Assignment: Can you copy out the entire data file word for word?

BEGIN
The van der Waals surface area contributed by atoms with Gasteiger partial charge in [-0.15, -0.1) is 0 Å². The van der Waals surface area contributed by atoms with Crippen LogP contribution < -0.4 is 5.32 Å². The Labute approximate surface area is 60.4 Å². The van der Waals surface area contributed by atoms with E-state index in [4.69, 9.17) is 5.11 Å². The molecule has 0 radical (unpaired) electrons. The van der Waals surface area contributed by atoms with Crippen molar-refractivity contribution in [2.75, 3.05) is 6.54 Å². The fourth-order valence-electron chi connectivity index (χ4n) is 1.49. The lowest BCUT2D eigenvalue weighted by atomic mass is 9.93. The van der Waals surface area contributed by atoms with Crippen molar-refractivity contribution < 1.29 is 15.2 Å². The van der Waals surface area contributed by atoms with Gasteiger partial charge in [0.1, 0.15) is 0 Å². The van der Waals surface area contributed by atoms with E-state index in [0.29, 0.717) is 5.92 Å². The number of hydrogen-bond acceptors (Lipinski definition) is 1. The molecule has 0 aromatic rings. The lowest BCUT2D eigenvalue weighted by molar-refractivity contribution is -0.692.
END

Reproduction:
The van der Waals surface area contributed by atoms with Gasteiger partial charge in [-0.15, -0.1) is 0 Å². The van der Waals surface area contributed by atoms with Crippen LogP contribution < -0.4 is 5.32 Å². The Labute approximate surface area is 60.4 Å². The van der Waals surface area contributed by atoms with E-state index in [4.69, 9.17) is 5.11 Å². The molecule has 0 radical (unpaired) electrons. The van der Waals surface area contributed by atoms with Crippen molar-refractivity contribution in [2.75, 3.05) is 6.54 Å². The fourth-order valence-electron chi connectivity index (χ4n) is 1.49. The lowest BCUT2D eigenvalue weighted by atomic mass is 9.93. The van der Waals surface area contributed by atoms with Crippen molar-refractivity contribution < 1.29 is 15.2 Å². The van der Waals surface area contributed by atoms with Gasteiger partial charge in [0.1, 0.15) is 0 Å². The van der Waals surface area contributed by atoms with E-state index in [0.29, 0.717) is 5.92 Å². The number of hydrogen-bond acceptors (Lipinski definition) is 1. The molecule has 0 aromatic rings. The lowest BCUT2D eigenvalue weighted by molar-refractivity contribution is -0.692.